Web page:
Double Entry Journal

Double Entry Journal
Passage from text
Define terms, reflect on author’s style, identify
conflict, make predictions, relate to colonial life in
the 1770’s and the role of moral, social, political
and economic environments in the passage.
“Johnny could smell the hemp and spices, tar The setting is described with imagery that appeals
and salt water, the sun drying fish. He liked
to the sense of smell-one can almost smell the sea
his wharf. He sat at his own bench, before
smells of the ocean nearby, and the ‘hemp’ refers
him the innumerable tools of his trade…Mr. to the ropes tying the ships up at the docks.
Lapham was always telling him to give God Johnny is clearly proud of his skill and seems to be
thanks who had seen fit to make him so good ignoring Mr. Lapham’s repeated warnings about
an artisan—not to take it out in lording it
being humble and not bossing the boys around. In
over the other boys. That was one of the
this passage he is “lording his knowledge” over
things that Johnny ‘did not let bother him
Dove, who is clearly less capable but two years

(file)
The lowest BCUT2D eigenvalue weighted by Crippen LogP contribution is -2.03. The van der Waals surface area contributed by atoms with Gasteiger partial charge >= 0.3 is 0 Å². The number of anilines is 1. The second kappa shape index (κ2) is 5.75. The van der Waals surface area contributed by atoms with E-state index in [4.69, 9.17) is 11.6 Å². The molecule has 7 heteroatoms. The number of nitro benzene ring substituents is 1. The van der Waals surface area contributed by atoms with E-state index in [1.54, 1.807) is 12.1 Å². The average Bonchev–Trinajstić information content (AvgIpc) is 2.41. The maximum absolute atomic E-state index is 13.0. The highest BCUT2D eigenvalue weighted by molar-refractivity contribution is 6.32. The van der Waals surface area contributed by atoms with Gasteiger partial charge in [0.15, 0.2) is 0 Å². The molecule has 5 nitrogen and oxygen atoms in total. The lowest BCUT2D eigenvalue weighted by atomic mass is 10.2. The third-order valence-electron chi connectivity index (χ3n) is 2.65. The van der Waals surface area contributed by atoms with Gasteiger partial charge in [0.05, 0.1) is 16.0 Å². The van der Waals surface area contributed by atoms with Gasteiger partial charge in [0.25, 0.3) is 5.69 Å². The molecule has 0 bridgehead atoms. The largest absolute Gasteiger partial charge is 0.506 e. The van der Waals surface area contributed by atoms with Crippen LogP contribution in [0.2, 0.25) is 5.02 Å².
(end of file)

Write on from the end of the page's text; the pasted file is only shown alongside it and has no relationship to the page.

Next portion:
much’…[Johnny says to Dove], ‘Well then, older.
this spoon you finished yesterday afternoon The word gauge refers to the thickness of the
has to be melted down—made over. You
silver, and a crucible is a porcelain cup that is used
beat it to the wrong gauge…So get out a
to melt and refine the silver for molding. Dove’s
crucible. Soon as Dusty’s got the furnace
thoughts show his reaction to Johnny’s ordering
going, you melt it down and try again.’ I’d
him around, and the conflict here with Johnny’s
like to get you in a crucible, thought Dove,
pride and Mr. Lapham’s unheeded warnings seems
and melt you down. I’d beat you to the
to provide a foreshadowing of trouble to come for
proper gauge…Two years younger than me
him, especially with Dove who resents him.
and look at him!”
Although Johnny is an indentured apprentice, his
social role seems to be one of high standing.